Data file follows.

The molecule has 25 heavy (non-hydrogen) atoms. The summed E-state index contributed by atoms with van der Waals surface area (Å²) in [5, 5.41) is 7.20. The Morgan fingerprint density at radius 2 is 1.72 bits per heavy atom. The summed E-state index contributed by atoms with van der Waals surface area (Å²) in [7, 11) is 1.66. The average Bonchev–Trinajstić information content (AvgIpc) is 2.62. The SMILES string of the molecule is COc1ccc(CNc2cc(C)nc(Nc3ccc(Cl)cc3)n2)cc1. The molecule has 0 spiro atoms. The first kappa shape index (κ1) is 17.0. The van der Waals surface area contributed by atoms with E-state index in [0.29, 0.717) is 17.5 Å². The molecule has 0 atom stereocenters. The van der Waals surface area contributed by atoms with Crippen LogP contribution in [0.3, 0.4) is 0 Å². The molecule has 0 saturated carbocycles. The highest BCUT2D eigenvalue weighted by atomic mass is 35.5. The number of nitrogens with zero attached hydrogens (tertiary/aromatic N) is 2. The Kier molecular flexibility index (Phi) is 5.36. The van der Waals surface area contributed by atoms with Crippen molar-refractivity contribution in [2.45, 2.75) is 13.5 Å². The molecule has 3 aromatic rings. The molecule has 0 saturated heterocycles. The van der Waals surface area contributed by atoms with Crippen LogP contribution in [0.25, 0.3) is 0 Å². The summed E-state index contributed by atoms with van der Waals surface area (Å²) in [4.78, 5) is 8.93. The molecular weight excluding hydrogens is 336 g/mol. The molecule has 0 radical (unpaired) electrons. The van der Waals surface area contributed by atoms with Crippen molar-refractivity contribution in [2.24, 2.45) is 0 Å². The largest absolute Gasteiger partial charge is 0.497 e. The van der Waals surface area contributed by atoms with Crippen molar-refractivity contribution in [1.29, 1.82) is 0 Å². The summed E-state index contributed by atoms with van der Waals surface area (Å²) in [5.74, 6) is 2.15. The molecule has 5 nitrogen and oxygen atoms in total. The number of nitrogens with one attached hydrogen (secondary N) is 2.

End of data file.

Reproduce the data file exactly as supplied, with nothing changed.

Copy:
The molecule has 25 heavy (non-hydrogen) atoms. The summed E-state index contributed by atoms with van der Waals surface area (Å²) in [5, 5.41) is 7.20. The Morgan fingerprint density at radius 2 is 1.72 bits per heavy atom. The summed E-state index contributed by atoms with van der Waals surface area (Å²) in [7, 11) is 1.66. The average Bonchev–Trinajstić information content (AvgIpc) is 2.62. The SMILES string of the molecule is COc1ccc(CNc2cc(C)nc(Nc3ccc(Cl)cc3)n2)cc1. The molecule has 0 spiro atoms. The first kappa shape index (κ1) is 17.0. The van der Waals surface area contributed by atoms with E-state index in [0.29, 0.717) is 17.5 Å². The molecule has 0 atom stereocenters. The van der Waals surface area contributed by atoms with Crippen LogP contribution in [0.3, 0.4) is 0 Å². The molecule has 0 saturated carbocycles. The highest BCUT2D eigenvalue weighted by atomic mass is 35.5. The number of nitrogens with zero attached hydrogens (tertiary/aromatic N) is 2. The Kier molecular flexibility index (Phi) is 5.36. The van der Waals surface area contributed by atoms with Crippen molar-refractivity contribution in [2.45, 2.75) is 13.5 Å². The molecule has 3 aromatic rings. The molecule has 0 saturated heterocycles. The van der Waals surface area contributed by atoms with Crippen LogP contribution in [0.25, 0.3) is 0 Å². The summed E-state index contributed by atoms with van der Waals surface area (Å²) in [4.78, 5) is 8.93. The molecular weight excluding hydrogens is 336 g/mol. The molecule has 0 radical (unpaired) electrons. The van der Waals surface area contributed by atoms with Crippen molar-refractivity contribution in [2.24, 2.45) is 0 Å². The largest absolute Gasteiger partial charge is 0.497 e. The van der Waals surface area contributed by atoms with Crippen molar-refractivity contribution in [1.29, 1.82) is 0 Å². The summed E-state index contributed by atoms with van der Waals surface area (Å²) in [5.74, 6) is 2.15. The molecule has 5 nitrogen and oxygen atoms in total. The number of nitrogens with one attached hydrogen (secondary N) is 2.